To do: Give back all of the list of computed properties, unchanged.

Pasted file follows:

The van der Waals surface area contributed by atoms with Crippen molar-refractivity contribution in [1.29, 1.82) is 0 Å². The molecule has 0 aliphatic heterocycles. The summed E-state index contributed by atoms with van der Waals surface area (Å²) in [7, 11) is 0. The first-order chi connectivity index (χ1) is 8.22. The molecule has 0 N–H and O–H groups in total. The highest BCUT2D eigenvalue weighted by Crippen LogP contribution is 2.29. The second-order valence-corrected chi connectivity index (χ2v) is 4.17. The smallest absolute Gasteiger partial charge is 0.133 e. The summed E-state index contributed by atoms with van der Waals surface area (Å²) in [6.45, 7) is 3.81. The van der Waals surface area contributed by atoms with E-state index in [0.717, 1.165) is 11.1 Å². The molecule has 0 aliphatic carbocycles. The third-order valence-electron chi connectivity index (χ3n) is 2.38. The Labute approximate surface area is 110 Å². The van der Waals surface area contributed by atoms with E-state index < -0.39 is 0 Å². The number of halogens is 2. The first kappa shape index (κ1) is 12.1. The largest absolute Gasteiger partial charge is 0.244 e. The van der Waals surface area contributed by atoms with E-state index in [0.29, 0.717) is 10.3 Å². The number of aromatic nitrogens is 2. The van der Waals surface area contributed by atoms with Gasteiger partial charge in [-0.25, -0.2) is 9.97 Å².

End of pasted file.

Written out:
The van der Waals surface area contributed by atoms with Crippen molar-refractivity contribution in [1.29, 1.82) is 0 Å². The molecule has 0 aliphatic heterocycles. The summed E-state index contributed by atoms with van der Waals surface area (Å²) in [7, 11) is 0. The first-order chi connectivity index (χ1) is 8.22. The molecule has 0 N–H and O–H groups in total. The highest BCUT2D eigenvalue weighted by Crippen LogP contribution is 2.29. The second-order valence-corrected chi connectivity index (χ2v) is 4.17. The smallest absolute Gasteiger partial charge is 0.133 e. The summed E-state index contributed by atoms with van der Waals surface area (Å²) in [6.45, 7) is 3.81. The van der Waals surface area contributed by atoms with E-state index in [0.717, 1.165) is 11.1 Å². The molecule has 0 aliphatic carbocycles. The third-order valence-electron chi connectivity index (χ3n) is 2.38. The Labute approximate surface area is 110 Å². The van der Waals surface area contributed by atoms with E-state index < -0.39 is 0 Å². The number of halogens is 2. The first kappa shape index (κ1) is 12.1. The largest absolute Gasteiger partial charge is 0.244 e. The van der Waals surface area contributed by atoms with E-state index in [0.29, 0.717) is 10.3 Å². The number of aromatic nitrogens is 2. The van der Waals surface area contributed by atoms with Gasteiger partial charge in [-0.25, -0.2) is 9.97 Å².